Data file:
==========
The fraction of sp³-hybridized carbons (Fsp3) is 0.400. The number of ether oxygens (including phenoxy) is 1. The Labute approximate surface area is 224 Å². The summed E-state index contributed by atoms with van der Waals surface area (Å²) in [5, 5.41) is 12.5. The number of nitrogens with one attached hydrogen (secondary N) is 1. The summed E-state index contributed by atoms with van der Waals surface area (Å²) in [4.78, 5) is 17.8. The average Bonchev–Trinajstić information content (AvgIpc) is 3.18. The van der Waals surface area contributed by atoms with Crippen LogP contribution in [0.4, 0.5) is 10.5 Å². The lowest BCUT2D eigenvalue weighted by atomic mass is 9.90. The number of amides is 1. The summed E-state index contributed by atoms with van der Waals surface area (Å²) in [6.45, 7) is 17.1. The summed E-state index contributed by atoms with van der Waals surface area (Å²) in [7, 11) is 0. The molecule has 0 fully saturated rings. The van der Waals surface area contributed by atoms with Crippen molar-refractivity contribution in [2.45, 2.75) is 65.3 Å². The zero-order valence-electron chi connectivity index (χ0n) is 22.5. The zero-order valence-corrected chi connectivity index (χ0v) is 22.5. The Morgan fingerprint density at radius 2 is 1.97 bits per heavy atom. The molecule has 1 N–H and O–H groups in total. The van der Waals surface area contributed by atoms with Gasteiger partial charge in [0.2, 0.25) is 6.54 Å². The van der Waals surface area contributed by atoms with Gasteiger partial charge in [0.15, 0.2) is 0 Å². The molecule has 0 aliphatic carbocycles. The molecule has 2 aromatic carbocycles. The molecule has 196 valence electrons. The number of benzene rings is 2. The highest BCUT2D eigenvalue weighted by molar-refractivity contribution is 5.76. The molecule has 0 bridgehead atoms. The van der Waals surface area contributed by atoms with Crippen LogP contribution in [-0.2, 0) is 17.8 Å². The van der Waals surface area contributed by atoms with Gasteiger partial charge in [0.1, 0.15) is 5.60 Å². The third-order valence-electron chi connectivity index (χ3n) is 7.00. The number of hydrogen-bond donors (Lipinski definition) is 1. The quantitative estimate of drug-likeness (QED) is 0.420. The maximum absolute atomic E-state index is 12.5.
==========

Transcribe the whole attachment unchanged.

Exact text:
The fraction of sp³-hybridized carbons (Fsp3) is 0.400. The number of ether oxygens (including phenoxy) is 1. The Labute approximate surface area is 224 Å². The summed E-state index contributed by atoms with van der Waals surface area (Å²) in [5, 5.41) is 12.5. The number of nitrogens with one attached hydrogen (secondary N) is 1. The summed E-state index contributed by atoms with van der Waals surface area (Å²) in [4.78, 5) is 17.8. The average Bonchev–Trinajstić information content (AvgIpc) is 3.18. The van der Waals surface area contributed by atoms with Crippen LogP contribution in [0.4, 0.5) is 10.5 Å². The lowest BCUT2D eigenvalue weighted by atomic mass is 9.90. The number of amides is 1. The summed E-state index contributed by atoms with van der Waals surface area (Å²) in [6.45, 7) is 17.1. The summed E-state index contributed by atoms with van der Waals surface area (Å²) in [7, 11) is 0. The molecule has 0 fully saturated rings. The van der Waals surface area contributed by atoms with Crippen molar-refractivity contribution in [2.45, 2.75) is 65.3 Å². The zero-order valence-electron chi connectivity index (χ0n) is 22.5. The zero-order valence-corrected chi connectivity index (χ0v) is 22.5. The Morgan fingerprint density at radius 2 is 1.97 bits per heavy atom. The molecule has 1 N–H and O–H groups in total. The van der Waals surface area contributed by atoms with Gasteiger partial charge in [0.2, 0.25) is 6.54 Å². The van der Waals surface area contributed by atoms with Gasteiger partial charge in [0.15, 0.2) is 0 Å². The molecule has 0 aliphatic carbocycles. The molecule has 2 aromatic carbocycles. The molecule has 196 valence electrons. The number of benzene rings is 2. The highest BCUT2D eigenvalue weighted by molar-refractivity contribution is 5.76. The molecule has 0 bridgehead atoms. The van der Waals surface area contributed by atoms with Crippen LogP contribution in [-0.2, 0) is 17.8 Å². The van der Waals surface area contributed by atoms with Gasteiger partial charge in [0.1, 0.15) is 5.60 Å². The third-order valence-electron chi connectivity index (χ3n) is 7.00. The number of hydrogen-bond donors (Lipinski definition) is 1. The quantitative estimate of drug-likeness (QED) is 0.420. The maximum absolute atomic E-state index is 12.5.